animated: Hank Azaria, The Simpsons.
Directing: comedy series: Lena
Dunham, Girls; Jason Winer, Modern
Family; Steve Levitan, Modern Family;
Jake Kasdan, New Girl, and Robert B.
Weide, Curb Your Enthusiasm; minise-
ries/movie: Jay Roach, Game Change,
and Philip Kaufman, Hemingway &
Gellhorn. Writing: comedy series: Lena
Dunham, Girls; drama series: Howard
Gordon/Gideon Raff, Homeland;
Matthew Weiner/Erin Levy, Mad Men;
miniseries/movie: Danny Strong, Game
Producing: best drama series:
Howard Korder, Boardwalk Empire;
David Benioff/D.B. Weiss, Game
of Thrones; Matthew Weiner, Mad
Men; Howard Gordon/Gideon Raff,
Homeland; best comedy series: Chuck
Lorre/former Detroiter Bill Prady,
Big Bang Theory; Larry David, Curb
Your Enthusiasm; Lena Dunham, Girls;
Steve Levitan, Modern Fan* Lorne
Michaels, 30 Rock, and Frank Rich,
Veep; best miniseries/movie: Brad
Falchuk, American Horror Story; Philip
Kaufman/Barbara Turner, Hemingway
Other notes: Jon Stewart (The Daily
Show) is once again nominated for best
variety series; former Detroiter Joshua
Bergasse (Smash) is nominated for
best choreography; and Michael Tilson
Thomas is nominated for best musical
direction for the PBS documentary The
Tomashefskys, about his grandparents,
Bessie and Boris Thomashefsky, leg-
ends of the Yiddish theater.
New On TV
Debuting 8:30 p.m. Monday, Sept.
24, on CBS is Partners, created by
and based on the lives of Will & Grace
writers-producers David Kohan,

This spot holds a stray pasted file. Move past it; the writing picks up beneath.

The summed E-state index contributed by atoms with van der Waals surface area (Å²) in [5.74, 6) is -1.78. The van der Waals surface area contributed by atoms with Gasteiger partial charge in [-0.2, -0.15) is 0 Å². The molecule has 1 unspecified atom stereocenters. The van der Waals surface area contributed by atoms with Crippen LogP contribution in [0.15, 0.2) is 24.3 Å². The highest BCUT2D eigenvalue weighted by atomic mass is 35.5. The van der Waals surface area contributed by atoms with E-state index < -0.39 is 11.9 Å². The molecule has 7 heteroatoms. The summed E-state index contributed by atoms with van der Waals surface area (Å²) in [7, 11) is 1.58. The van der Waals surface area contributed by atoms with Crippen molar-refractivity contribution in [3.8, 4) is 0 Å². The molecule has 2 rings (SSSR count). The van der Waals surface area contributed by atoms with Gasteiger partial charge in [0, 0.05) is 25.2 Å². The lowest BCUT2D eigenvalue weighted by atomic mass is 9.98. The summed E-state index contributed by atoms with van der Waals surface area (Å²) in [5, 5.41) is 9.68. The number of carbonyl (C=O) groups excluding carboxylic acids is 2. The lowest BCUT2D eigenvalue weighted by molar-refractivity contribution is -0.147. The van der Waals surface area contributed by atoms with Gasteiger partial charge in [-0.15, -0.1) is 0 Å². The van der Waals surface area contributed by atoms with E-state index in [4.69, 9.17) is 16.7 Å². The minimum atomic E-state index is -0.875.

48, and Max Mutchnick, 47. David
Krumholtz, 34, plays Joe, an archi-
tect who, like Kohan, is straight. His
business partner and
best friend, Louis
(Michael Urie), is
gay (like Mutchnick).
when Joe gets
engaged, and Louis
begins dating a
Debuting 8:30 p.m.
Wednesday, Sept. 26,
is the ABC comedy
series The Neighbors, which centers
on Marty (Lenny Venito) and Debbie
Weaver (Jamie Gertz, 46), a nice
couple with two kids who buy a home
in an exclusive development. Amber,
their daughter, is played by Clara
Mamet, 18, the real-life daughter of
playwright David Mamet, 64, and his
wife, actress Rebecca Pidgeon, 46.
Her half-sister is Zosia Mamet, a co-
star of HBO's Girls.
The Weavers find out that all their
neighbors are space aliens who have
been stationed on Earth for 10 years,
disguised as humans, while they
await instructions from their home.
The Weavers are the first humans
the aliens really get to know. The
aliens and the Weavers discover that,
despite their many differences, they
have much in common, like child-rear-
The pilot of the new NBC sitcom
Animal Practice was sneak-previewed
after the Olympics. The official pre-
miere is at 8 p.m. Wednesday, Sept.
26. Justin Kirk (Weeds), 43, stars as
a top city-based veterinarian who has
a better rapport with animals than he
does with humans. He's surrounded by
a group of comically wacky vets and a
scene-stealing capuchin monkey named
Crystal (Kirk's mother is Jewish).